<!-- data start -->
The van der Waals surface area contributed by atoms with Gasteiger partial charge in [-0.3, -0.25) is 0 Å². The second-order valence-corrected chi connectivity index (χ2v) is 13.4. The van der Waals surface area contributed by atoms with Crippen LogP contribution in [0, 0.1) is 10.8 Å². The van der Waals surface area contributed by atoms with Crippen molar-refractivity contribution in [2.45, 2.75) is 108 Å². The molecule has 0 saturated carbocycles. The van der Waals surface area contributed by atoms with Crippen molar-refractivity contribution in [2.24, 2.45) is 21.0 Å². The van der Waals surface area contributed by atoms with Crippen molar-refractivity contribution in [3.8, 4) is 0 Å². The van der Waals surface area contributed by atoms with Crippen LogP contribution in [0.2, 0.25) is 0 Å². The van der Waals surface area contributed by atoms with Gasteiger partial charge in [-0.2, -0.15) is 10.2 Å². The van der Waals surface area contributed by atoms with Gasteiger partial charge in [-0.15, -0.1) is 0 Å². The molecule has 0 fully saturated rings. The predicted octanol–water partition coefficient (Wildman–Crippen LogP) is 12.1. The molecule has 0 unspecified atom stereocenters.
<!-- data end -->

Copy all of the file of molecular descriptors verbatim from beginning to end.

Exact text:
The van der Waals surface area contributed by atoms with Gasteiger partial charge in [-0.3, -0.25) is 0 Å². The second-order valence-corrected chi connectivity index (χ2v) is 13.4. The van der Waals surface area contributed by atoms with Crippen LogP contribution in [0, 0.1) is 10.8 Å². The van der Waals surface area contributed by atoms with Crippen molar-refractivity contribution in [2.45, 2.75) is 108 Å². The molecule has 0 saturated carbocycles. The van der Waals surface area contributed by atoms with Crippen molar-refractivity contribution in [2.24, 2.45) is 21.0 Å². The van der Waals surface area contributed by atoms with Crippen molar-refractivity contribution in [3.8, 4) is 0 Å². The van der Waals surface area contributed by atoms with Crippen LogP contribution in [0.2, 0.25) is 0 Å². The van der Waals surface area contributed by atoms with Gasteiger partial charge in [-0.2, -0.15) is 10.2 Å². The van der Waals surface area contributed by atoms with Gasteiger partial charge in [-0.15, -0.1) is 0 Å². The molecule has 0 fully saturated rings. The predicted octanol–water partition coefficient (Wildman–Crippen LogP) is 12.1. The molecule has 0 unspecified atom stereocenters.